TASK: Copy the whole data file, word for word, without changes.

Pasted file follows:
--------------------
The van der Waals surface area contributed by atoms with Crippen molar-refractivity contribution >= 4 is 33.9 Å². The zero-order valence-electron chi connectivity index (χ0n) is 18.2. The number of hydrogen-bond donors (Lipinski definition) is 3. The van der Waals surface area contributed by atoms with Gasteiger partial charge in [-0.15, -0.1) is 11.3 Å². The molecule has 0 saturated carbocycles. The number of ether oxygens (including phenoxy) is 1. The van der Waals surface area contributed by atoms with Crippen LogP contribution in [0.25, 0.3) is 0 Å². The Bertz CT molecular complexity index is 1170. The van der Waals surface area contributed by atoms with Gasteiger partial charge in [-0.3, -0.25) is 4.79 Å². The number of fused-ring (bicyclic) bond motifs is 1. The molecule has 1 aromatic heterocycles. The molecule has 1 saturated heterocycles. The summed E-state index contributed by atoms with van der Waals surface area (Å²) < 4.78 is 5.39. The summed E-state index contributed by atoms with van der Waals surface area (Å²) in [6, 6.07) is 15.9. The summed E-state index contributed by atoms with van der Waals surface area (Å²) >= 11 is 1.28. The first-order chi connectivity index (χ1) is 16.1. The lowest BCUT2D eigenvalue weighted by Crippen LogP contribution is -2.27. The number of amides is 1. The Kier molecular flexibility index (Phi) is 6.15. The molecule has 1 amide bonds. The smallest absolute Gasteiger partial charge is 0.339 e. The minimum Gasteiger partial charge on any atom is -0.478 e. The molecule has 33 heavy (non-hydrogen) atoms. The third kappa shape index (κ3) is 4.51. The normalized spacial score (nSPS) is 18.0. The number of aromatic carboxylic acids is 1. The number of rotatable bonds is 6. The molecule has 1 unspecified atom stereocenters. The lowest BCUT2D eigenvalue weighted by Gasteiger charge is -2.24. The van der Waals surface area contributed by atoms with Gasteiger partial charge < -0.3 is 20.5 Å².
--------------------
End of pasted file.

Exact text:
The van der Waals surface area contributed by atoms with Crippen molar-refractivity contribution >= 4 is 33.9 Å². The zero-order valence-electron chi connectivity index (χ0n) is 18.2. The number of hydrogen-bond donors (Lipinski definition) is 3. The van der Waals surface area contributed by atoms with Gasteiger partial charge in [-0.15, -0.1) is 11.3 Å². The molecule has 0 saturated carbocycles. The number of ether oxygens (including phenoxy) is 1. The van der Waals surface area contributed by atoms with Crippen LogP contribution in [0.25, 0.3) is 0 Å². The Bertz CT molecular complexity index is 1170. The van der Waals surface area contributed by atoms with Gasteiger partial charge in [-0.3, -0.25) is 4.79 Å². The number of fused-ring (bicyclic) bond motifs is 1. The molecule has 1 aromatic heterocycles. The molecule has 1 saturated heterocycles. The summed E-state index contributed by atoms with van der Waals surface area (Å²) < 4.78 is 5.39. The summed E-state index contributed by atoms with van der Waals surface area (Å²) in [6, 6.07) is 15.9. The summed E-state index contributed by atoms with van der Waals surface area (Å²) >= 11 is 1.28. The first-order chi connectivity index (χ1) is 16.1. The lowest BCUT2D eigenvalue weighted by Crippen LogP contribution is -2.27. The number of amides is 1. The Kier molecular flexibility index (Phi) is 6.15. The molecule has 1 amide bonds. The smallest absolute Gasteiger partial charge is 0.339 e. The minimum Gasteiger partial charge on any atom is -0.478 e. The molecule has 33 heavy (non-hydrogen) atoms. The third kappa shape index (κ3) is 4.51. The normalized spacial score (nSPS) is 18.0. The number of aromatic carboxylic acids is 1. The number of rotatable bonds is 6. The molecule has 1 unspecified atom stereocenters. The lowest BCUT2D eigenvalue weighted by Gasteiger charge is -2.24. The van der Waals surface area contributed by atoms with Gasteiger partial charge < -0.3 is 20.5 Å².